|Christmas mincemeat 2014|
Most years I do keep things pretty traditional. I don't go down the route of slowly baking the mixture, as some people do, as I prefer the "uncooked" version. Some years I use a large and fragrant quince instead of the more traditional apple. Typically I use a cooking apple such as a Bramley, but this year I got hold of some beautifully named Boskoop Rouge apples from Chegworth Valley at Borough Market. They are eating apples and I adore their somewhat "Snow White" poisoned apple appearance. They are crisp and firm; not quite as sweet as some eating apples, (described as "sharp with a Cox-like texture," so I thought they'd be perfect in my mincemeat.
This year, as well as using dried raisins, sultanas and currants, I also used dried sour cherries and some dried peaches. The one thing I never, ever do is to include any kind of tropical dried fruit - pineapple or papaya. I know some people like it, I find it revolting. But each to their own.
One of my favourite indulgent reads, is Hilary Spurling's Elinor Fettiplace's Receipt Book: Elizabethan Country House Cooking, a book of recipes from the 17th century. I have tried the ultimate in tradition, which was to use actual minced beef or mutton. But frankly the jury is out on that one. It is more of a savoury pie, with a little sugar (very much in the Middle Eastern tradition). It was nice to try, but I won't be bothering again. Having said that, Lady Elinor recommends adding rosewater. Now I have a bit of a love-hate relationship with rosewater (mainly hate). Personally I find that rosewater can overwhelm some dishes with a faint aroma of the cheap perfume of institutional bathroom cleaner. But in keeping with the idea of Middle Eastern cookery I decided to add a little orange blossom water to this year's mincemeat. Well, it was very popular in Elizabethan times and I thought it might add an extra citrusy layer of flavour. I just hope it doesn't end up tasting like air freshener!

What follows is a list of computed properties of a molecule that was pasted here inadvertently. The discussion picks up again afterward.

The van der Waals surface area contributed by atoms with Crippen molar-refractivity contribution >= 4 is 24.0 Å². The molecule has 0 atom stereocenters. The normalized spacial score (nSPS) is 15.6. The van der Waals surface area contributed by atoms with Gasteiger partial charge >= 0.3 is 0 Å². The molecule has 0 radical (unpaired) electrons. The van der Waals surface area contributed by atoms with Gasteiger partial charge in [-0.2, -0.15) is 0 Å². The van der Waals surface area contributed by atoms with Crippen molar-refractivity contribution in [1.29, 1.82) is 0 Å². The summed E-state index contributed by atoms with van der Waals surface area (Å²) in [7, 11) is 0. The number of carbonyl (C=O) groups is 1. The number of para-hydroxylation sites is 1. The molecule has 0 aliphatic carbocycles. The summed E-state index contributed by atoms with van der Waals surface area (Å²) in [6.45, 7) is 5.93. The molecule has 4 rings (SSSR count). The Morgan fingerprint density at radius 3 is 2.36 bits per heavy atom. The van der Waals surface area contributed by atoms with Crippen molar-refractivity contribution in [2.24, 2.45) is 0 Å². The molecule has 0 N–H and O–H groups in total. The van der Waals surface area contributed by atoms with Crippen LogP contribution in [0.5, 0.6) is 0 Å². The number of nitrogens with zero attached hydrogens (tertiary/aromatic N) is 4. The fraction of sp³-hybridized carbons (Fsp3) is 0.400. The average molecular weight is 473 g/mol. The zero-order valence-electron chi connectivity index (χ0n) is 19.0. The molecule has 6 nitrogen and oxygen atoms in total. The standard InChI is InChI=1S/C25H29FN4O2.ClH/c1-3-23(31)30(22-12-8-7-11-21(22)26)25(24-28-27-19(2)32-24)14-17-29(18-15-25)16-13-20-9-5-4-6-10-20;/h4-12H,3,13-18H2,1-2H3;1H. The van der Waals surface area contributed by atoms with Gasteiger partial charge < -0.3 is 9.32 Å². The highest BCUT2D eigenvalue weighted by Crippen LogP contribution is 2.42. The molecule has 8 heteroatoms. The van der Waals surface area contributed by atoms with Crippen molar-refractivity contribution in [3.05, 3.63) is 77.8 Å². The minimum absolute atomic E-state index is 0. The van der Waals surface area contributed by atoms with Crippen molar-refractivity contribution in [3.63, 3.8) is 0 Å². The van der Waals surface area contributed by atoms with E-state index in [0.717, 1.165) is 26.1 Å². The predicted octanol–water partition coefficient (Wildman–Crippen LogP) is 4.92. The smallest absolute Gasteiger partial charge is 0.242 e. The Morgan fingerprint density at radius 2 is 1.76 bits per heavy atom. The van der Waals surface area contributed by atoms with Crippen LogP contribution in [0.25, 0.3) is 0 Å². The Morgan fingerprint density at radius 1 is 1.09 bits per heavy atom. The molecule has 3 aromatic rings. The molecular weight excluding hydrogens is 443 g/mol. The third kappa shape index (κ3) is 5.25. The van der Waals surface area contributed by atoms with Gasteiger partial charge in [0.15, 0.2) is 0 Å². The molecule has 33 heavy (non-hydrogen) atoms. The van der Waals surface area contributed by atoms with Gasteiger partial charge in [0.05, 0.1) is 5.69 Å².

Skill level: Easy
50g dried sour cherries
50g dried peaches, roughly chopped
200g mixed peel, finely chopped
125g ground almonds
175g shredded suet (beef or vegetarian)
250g soft brown sugar
2 tsp mixed spice
½ tsp freshly grated nutmeg
grated zest and juice of 1 lemon
grated zest and juice of 1 orange
2 tsp orange blossom water
1 Boskoop Rouge apple (or any apple of your choice), cored and grated (peeling optional)
12 tbsp brandy
- Add half the brandy to the rest of the ingredients in a large mixing bowl.
- Stir well to ensure that all of the ingredients are well mixed and evenly distributed.
- Cover with a clean tea towel and leave overnight in a cool place.
- Stir again and add the rest of the brandy. Stir again and leave for a few hours before bottling.
- Fill sterilised jars with the mincemeat. You may need to cover this with a wax disc and a lid if planning on storing for a long time. The mincemeat will keep for about a year, in a cool dark place.
- Alternatively, if you are using the mincemeat within a few weeks, put the mixture in airtight containers and store in the fridge.
- The mixture does need to mature for about 2 weeks to allow the flavours to develop, although you can use it immediately if you prefer.
- I sterilise the jars and lids by washing in very hot, soapy water. I rinse them and then put them on a baking tray in the oven at 160C / Gas Mark 3 to dry for about 15 minutes.